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Overcoming Strength Plateau

Muscle Building
A strength plateau is defined as a stage when exercises for a particular muscle group are stuck at a certain weight for a certain number of reps for the last 3 to 4 weeks.

But how do you know if you have hit the plateau? As a beginner, progress in lifting weights is always fast, but does it always remain the same? No If your progress has slowed down after a certain period, does it mean you have hit the plateau? No So as long as one sees even a minute progress in increasing load or reps, that will not be considered as a plateau. What causes a strength plateau? Poor Workout Programming Constantly changing exercises, sets, reps, load without any structured routine. Avoiding increasing workout intensity and opting for a milder and more comfortable routine. Not keeping a record of your workout progress. Poor Nutrition Staying on a huge calorie deficit and specifically not consuming enough proteins throughout the day. Low carb intake thus affecting the glycogen stores. Poor Recovery Not giving adequate rest to the body for recovery. Sleep plays an important role in improving performance, recovery, and alertness. (1) How to break the strength plateau? Progressive Overloading Either increase the load or the overall workout volume by increasing reps or sets. Double progression strategy can be used – workout with a given weight until hitting the prescribed range of reps (like 6 to 8) for two or three sets, then increase the load and repeat the process. Periodization Split your training into different periods and focus on different aspects of fitness. It helps to create a balance between training and recovery. It also helps to gain more strength with time compared to non-periodized training routines. (2) Focus on Sleep As per the American Academy of Sleep Medicine and Sleep research study, 7 to 9 hours of sleep helps to improve optimal health in individuals and thus performance and recovery. (3) Deload Phase Reducing the overall volume in the gym helps to recover the body from physical stress. Studies have also shown that detraining phase after a training phase helps in similar strength gain as compared to the continuous training program. (4) Right Form and Posture Right form and posture helps to put appropriate stress on the target muscle and thus helps with strength gain. Poor technique also can lead to a plateau. So, whenever you are stuck next time, check the following points Is it a strength plateau and are you not progressing at all? If yes, have you tried increasing overall volume? Is your form and posture correct? Are you eating enough calories and specifically proteins? Are you sleeping for 7 to 9 hours? When was the last time you reduced your workout load (deload phase)? References: 1. Vitale KC, Owens R, Hopkins SR, Malhotra A. Sleep Hygiene for Optimizing Recovery in Athletes: Review and Recommendations. Int J Sports Med. 2019;40(8):535-543. doi:10.1055/a-0905-3103 2. Williams TD, Tolusso DV, Fedewa MV, Esco MR. Comparison of Periodized and Non-Periodized Resistance Training on Maximal Strength: A Meta-Analysis. Sports Med. 2017;47(10):2083-2100. doi:10.1007/s40279-017-0734-y 3. Watson NF, Badr MS, Belenky G, et al. Recommended Amount of Sleep for a Healthy Adult: A Joint Consensus Statement of the American Academy of Sleep Medicine and Sleep Research Society. Sleep. 2015;38(6):843-844. Published 2015 Jun 1. doi:10.5665/sleep.4716 4. Ogasawara R, Yasuda T, Ishii N, Abe T. Comparison of muscle hypertrophy following 6-month of continuous and periodic strength training. Eur J Appl Physiol. 2013;113(4):975-985. doi:10.1007/s00421-012-2511-9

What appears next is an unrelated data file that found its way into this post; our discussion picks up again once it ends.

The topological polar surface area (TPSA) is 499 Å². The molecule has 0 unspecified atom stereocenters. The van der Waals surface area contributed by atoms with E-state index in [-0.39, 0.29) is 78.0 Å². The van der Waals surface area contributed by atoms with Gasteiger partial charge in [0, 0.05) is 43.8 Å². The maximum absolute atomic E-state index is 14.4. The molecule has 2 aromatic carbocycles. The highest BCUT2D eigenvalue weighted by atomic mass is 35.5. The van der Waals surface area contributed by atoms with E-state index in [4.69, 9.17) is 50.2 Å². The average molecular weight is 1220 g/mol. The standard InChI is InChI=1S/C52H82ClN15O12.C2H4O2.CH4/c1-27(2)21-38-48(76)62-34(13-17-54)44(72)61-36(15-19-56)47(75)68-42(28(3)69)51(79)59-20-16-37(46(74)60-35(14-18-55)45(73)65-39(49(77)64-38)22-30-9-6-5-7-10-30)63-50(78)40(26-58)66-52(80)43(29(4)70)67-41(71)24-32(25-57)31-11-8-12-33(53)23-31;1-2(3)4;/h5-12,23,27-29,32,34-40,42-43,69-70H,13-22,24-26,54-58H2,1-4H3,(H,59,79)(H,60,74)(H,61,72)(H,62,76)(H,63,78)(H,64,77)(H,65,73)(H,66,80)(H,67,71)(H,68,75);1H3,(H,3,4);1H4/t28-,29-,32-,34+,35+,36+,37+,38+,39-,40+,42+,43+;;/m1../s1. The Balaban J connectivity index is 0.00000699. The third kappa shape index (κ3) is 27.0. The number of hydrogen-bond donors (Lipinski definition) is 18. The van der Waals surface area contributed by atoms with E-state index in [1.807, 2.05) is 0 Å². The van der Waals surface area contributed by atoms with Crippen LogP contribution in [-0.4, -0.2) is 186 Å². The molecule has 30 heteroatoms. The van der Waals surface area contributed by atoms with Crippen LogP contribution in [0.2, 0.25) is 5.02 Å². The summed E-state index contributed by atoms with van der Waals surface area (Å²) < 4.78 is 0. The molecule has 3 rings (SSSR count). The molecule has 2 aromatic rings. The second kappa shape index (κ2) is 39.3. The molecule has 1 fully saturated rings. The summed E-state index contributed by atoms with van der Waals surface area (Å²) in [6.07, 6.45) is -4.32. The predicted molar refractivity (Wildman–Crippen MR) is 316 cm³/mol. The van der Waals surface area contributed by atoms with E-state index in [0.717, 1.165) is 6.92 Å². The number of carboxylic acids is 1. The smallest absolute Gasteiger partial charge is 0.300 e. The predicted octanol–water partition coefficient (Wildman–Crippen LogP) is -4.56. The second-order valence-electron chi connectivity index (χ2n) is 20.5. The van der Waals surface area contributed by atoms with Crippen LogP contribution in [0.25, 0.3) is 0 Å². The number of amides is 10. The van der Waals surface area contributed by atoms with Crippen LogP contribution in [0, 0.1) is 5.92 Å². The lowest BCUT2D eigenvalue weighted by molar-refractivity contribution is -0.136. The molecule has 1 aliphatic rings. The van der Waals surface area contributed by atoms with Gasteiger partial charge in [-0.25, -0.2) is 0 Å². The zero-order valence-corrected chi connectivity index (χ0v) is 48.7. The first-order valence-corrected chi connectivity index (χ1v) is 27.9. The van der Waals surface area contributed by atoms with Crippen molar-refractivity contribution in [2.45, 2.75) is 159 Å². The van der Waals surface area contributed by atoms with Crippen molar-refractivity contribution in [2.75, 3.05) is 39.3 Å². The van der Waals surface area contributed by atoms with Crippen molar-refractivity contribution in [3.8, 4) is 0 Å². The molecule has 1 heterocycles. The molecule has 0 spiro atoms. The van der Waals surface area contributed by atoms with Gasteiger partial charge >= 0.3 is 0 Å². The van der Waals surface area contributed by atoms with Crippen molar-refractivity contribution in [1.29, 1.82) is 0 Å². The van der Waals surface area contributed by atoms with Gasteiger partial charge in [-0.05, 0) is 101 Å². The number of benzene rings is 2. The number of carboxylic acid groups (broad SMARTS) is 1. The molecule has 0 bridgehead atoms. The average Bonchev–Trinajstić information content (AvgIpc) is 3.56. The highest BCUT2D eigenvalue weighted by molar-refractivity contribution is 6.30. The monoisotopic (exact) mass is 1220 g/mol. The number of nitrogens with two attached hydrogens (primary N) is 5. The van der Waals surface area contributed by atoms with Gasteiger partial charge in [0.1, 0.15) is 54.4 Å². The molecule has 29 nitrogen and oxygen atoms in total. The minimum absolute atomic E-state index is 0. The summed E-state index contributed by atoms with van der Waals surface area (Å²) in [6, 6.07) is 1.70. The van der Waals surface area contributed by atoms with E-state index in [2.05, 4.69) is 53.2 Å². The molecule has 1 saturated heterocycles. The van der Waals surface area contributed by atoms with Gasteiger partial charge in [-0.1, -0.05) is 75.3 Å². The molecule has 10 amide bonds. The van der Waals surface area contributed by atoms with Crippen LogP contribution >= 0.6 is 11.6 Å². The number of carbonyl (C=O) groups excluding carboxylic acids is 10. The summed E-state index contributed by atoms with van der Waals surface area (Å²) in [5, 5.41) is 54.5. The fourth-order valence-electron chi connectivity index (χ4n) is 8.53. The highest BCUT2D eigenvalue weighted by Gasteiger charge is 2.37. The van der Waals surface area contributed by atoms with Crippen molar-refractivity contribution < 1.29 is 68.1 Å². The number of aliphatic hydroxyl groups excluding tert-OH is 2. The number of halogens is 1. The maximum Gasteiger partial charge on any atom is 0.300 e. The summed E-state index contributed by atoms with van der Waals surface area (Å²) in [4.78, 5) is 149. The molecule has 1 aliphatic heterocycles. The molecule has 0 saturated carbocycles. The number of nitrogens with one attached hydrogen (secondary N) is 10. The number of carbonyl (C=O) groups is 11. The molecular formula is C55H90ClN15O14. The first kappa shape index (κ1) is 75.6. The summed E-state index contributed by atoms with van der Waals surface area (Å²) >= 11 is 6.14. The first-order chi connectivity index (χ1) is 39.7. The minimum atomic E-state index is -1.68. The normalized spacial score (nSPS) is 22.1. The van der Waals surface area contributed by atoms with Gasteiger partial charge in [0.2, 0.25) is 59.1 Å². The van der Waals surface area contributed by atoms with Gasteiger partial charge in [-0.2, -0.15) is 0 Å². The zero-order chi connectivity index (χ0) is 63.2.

Shubham Malik

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